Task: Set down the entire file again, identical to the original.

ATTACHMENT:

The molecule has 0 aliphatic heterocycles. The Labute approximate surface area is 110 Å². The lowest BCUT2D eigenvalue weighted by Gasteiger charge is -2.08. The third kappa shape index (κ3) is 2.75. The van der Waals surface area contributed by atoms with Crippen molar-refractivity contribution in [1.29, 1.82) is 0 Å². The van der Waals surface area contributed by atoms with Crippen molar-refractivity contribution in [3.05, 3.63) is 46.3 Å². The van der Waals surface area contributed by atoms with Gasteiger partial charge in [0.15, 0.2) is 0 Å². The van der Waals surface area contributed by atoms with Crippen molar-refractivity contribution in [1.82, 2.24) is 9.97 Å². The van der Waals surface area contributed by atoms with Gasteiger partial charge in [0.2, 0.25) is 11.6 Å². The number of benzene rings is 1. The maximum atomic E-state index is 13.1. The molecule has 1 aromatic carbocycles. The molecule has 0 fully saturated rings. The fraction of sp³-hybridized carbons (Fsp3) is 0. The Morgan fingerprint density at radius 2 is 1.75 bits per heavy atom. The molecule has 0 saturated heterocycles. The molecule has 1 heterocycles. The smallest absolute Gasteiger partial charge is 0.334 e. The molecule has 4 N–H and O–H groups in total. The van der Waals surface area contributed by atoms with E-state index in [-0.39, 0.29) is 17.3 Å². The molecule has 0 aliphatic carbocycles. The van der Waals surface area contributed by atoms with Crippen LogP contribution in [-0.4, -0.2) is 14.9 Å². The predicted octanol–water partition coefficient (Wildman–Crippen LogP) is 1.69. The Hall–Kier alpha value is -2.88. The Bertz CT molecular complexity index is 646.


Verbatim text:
The molecule has 0 aliphatic heterocycles. The Labute approximate surface area is 110 Å². The lowest BCUT2D eigenvalue weighted by Gasteiger charge is -2.08. The third kappa shape index (κ3) is 2.75. The van der Waals surface area contributed by atoms with Crippen molar-refractivity contribution in [1.29, 1.82) is 0 Å². The van der Waals surface area contributed by atoms with Crippen molar-refractivity contribution in [3.05, 3.63) is 46.3 Å². The van der Waals surface area contributed by atoms with Gasteiger partial charge in [0.15, 0.2) is 0 Å². The van der Waals surface area contributed by atoms with Crippen molar-refractivity contribution in [1.82, 2.24) is 9.97 Å². The van der Waals surface area contributed by atoms with Gasteiger partial charge in [0.2, 0.25) is 11.6 Å². The number of benzene rings is 1. The maximum atomic E-state index is 13.1. The molecule has 1 aromatic carbocycles. The molecule has 0 fully saturated rings. The fraction of sp³-hybridized carbons (Fsp3) is 0. The Morgan fingerprint density at radius 2 is 1.75 bits per heavy atom. The molecule has 0 saturated heterocycles. The molecule has 1 heterocycles. The smallest absolute Gasteiger partial charge is 0.334 e. The molecule has 4 N–H and O–H groups in total. The van der Waals surface area contributed by atoms with E-state index in [-0.39, 0.29) is 17.3 Å². The molecule has 0 aliphatic carbocycles. The van der Waals surface area contributed by atoms with Crippen LogP contribution in [-0.4, -0.2) is 14.9 Å². The predicted octanol–water partition coefficient (Wildman–Crippen LogP) is 1.69. The Hall–Kier alpha value is -2.88. The Bertz CT molecular complexity index is 646.